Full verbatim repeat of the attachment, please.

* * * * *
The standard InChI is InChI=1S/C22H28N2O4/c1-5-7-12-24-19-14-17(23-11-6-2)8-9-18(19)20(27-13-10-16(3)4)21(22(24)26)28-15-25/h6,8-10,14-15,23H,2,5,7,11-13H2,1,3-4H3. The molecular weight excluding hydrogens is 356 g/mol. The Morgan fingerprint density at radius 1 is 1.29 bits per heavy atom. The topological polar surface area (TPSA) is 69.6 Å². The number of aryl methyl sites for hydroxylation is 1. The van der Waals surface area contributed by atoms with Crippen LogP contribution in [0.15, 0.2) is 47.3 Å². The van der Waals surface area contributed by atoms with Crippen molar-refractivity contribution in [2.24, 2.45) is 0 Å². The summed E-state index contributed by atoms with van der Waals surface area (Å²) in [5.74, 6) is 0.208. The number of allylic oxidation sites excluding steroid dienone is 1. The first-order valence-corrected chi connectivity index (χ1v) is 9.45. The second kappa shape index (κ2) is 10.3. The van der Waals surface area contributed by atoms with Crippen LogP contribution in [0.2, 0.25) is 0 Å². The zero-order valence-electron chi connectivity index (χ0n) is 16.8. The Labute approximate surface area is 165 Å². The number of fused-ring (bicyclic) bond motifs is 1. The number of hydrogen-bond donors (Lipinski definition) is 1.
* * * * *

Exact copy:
The standard InChI is InChI=1S/C22H28N2O4/c1-5-7-12-24-19-14-17(23-11-6-2)8-9-18(19)20(27-13-10-16(3)4)21(22(24)26)28-15-25/h6,8-10,14-15,23H,2,5,7,11-13H2,1,3-4H3. The molecular weight excluding hydrogens is 356 g/mol. The Morgan fingerprint density at radius 1 is 1.29 bits per heavy atom. The topological polar surface area (TPSA) is 69.6 Å². The number of aryl methyl sites for hydroxylation is 1. The van der Waals surface area contributed by atoms with Crippen LogP contribution in [0.15, 0.2) is 47.3 Å². The van der Waals surface area contributed by atoms with Crippen molar-refractivity contribution in [2.24, 2.45) is 0 Å². The summed E-state index contributed by atoms with van der Waals surface area (Å²) in [5.74, 6) is 0.208. The number of allylic oxidation sites excluding steroid dienone is 1. The first-order valence-corrected chi connectivity index (χ1v) is 9.45. The second kappa shape index (κ2) is 10.3. The van der Waals surface area contributed by atoms with Crippen LogP contribution in [0.2, 0.25) is 0 Å². The zero-order valence-electron chi connectivity index (χ0n) is 16.8. The Labute approximate surface area is 165 Å². The number of fused-ring (bicyclic) bond motifs is 1. The number of hydrogen-bond donors (Lipinski definition) is 1.